Yesterday at work, I was asked to help a new teammate get some things set up on her computer and show her how to navigate some of the programs and collaboration sites we use. Having just come back from five weeks of convalescent leave, it was a good refresher for me as well. You know the old phrase – use it or lose it.
I was able to get her pointed in the right direction, but I have little doubt she walked away thinking, “He’s certainly no expert.” Okay, no argument here. But I remember the first few days on the job, feeling completely lost, and how grateful I was for any help at all. And as we begin using what we’ve learned, it’s easy to find those areas where we still need a little more help.
One of life’s greatest truths is that we never stop learning. Hopefully we’re learning something useful, but as long as our brain is accepting input, all of that input is stored away for future use. Not some of it, or even most of it … all of it. So, it’s important to be careful what goes in. If you seek knowledge from unreliable sources, that’s pretty much what you can expect in return.
As a technical writer, I had a sign over my desk – “Garbage in, gospel out.” It was a constant reminder that, to the person on the receiving end of my work, it was their primary source of truth. If I told them to torque a set of bolts down to 22 foot-pounds in a certain sequence, they did it without question. And, since I was writing aircraft maintenance manuals, there was a lot at stake.
The same is true when we’re talking to family, friends, and co-workers about pretty much anything. Everything they say goes in the ears, and right straight to the brain. There’s no filter and no fact-checker – just a straight path to the part of our brain that stores information for later recall. And, much like a computer, the brain will spit that information back out exactly as it went in.
Yet sometimes, the information we’re receiving may contradict something that’s already stored in the brain. Maybe we have an opinion of our own, or something we’ve experienced in the past suggests another reality. So, the brain has to sift through those thoughts and combine it all together. At that point, the best we can hope for is a plausible average.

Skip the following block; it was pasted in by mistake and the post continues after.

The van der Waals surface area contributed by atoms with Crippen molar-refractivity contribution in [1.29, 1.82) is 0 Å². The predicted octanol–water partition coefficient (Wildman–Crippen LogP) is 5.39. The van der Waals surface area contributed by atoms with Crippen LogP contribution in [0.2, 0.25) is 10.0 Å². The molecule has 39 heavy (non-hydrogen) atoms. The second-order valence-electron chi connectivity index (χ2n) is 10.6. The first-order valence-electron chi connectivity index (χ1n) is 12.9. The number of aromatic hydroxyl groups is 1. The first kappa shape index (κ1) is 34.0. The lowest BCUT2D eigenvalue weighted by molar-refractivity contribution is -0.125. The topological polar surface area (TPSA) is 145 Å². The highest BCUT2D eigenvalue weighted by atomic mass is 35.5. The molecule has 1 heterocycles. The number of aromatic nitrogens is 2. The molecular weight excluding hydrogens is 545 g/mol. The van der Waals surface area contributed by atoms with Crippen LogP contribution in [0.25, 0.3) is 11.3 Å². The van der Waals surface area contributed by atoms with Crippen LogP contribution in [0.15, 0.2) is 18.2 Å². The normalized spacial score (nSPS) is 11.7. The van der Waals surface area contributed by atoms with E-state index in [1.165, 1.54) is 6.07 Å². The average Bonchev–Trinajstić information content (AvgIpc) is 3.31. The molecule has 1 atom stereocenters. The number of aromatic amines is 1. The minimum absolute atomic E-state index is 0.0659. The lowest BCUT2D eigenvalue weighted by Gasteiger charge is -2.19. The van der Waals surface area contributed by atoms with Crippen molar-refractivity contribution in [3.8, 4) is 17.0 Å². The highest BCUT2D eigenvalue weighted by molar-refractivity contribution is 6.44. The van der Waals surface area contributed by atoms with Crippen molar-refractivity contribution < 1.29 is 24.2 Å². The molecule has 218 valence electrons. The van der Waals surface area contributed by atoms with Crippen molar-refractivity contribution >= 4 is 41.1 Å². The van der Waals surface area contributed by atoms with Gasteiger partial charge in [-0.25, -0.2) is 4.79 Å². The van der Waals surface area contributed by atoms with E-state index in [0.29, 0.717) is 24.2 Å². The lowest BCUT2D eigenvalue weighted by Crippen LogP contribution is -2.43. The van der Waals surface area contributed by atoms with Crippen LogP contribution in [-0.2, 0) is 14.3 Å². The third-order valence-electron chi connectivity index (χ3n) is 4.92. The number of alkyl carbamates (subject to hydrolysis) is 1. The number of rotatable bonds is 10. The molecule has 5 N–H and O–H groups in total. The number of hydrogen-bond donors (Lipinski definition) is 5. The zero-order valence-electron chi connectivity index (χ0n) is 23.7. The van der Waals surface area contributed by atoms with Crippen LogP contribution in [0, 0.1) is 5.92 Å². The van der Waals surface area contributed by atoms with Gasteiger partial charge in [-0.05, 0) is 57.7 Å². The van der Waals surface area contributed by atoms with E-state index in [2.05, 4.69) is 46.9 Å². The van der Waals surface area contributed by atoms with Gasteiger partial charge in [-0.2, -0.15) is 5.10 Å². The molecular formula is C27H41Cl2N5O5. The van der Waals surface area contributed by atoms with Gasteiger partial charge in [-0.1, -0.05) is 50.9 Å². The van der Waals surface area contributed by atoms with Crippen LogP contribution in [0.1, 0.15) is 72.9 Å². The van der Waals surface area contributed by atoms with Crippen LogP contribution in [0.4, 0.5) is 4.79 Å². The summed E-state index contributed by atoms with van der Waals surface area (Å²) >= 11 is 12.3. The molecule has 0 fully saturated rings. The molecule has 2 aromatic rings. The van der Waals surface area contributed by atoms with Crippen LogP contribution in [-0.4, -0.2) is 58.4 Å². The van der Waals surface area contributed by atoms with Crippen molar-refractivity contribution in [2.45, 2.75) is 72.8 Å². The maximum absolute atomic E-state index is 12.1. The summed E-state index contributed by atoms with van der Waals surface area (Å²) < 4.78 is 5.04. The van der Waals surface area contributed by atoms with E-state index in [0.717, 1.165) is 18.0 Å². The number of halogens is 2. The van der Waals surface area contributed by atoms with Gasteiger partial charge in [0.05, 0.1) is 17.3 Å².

And that’s okay, if your goal in life is to be average. But if you want to step it up a notch, you have to actively seek out information that raises the average. You need more of the good, and less of the bad. Keep doing that, and all that garbage starts getting pushed to the bottom. Then, when you need to tap into your bank of knowledge, your brain will pull the good stuff from the top.
And you can’t find that positive input in negative situations. There’s a reason a lot of companies will simply let an employee go when they resign, instead of letting them hang around another two weeks. Because misery loves company, and people are only too happy to share their “wisdom” with anybody who will listen. Before long, several others are questioning their own satisfaction.
But people love sharing their successes as well. Have you ever seen a woman wear an engagement ring at work for a week before anybody notices? Never. You’ll know as soon as she walks into the office, because she’ll be showing it off to everybody she knows. And, for good reason. That is definitely something to celebrate.
Hang around happy people, and after a while your brain starts to produce happy thoughts. Hang around successful people and you start thinking like a successful person. Sure, there will be some who question your motives or make a few unflattering assumptions regarding the color of your nose. But whose opinion counts the most? Theirs, or the person you’re hoping to emulate?
Fill your brain with positive thoughts. Read some inspirational books, listen to some motivational speakers, and spend a little more time with people who are achieving their dreams. That doesn’t mean you can’t hang around your old friends. But, if they’re not raising the average of positivity in your brain, spend more time with people who do.
You can’t plant weeds and expect to grow roses. And, even when you’ve planted the best seeds, you still have to nurture them on a regular basis if you want to produce something of beauty. The weeds will always be there, doing their level best to take over. It’s a constant struggle, but if you keep your focus on the good, sooner or later it’ll rise to the top. It always does.
That’s all for now. Be safe and have an awesome day!
© 2019 Dave Glardon – All rights reserved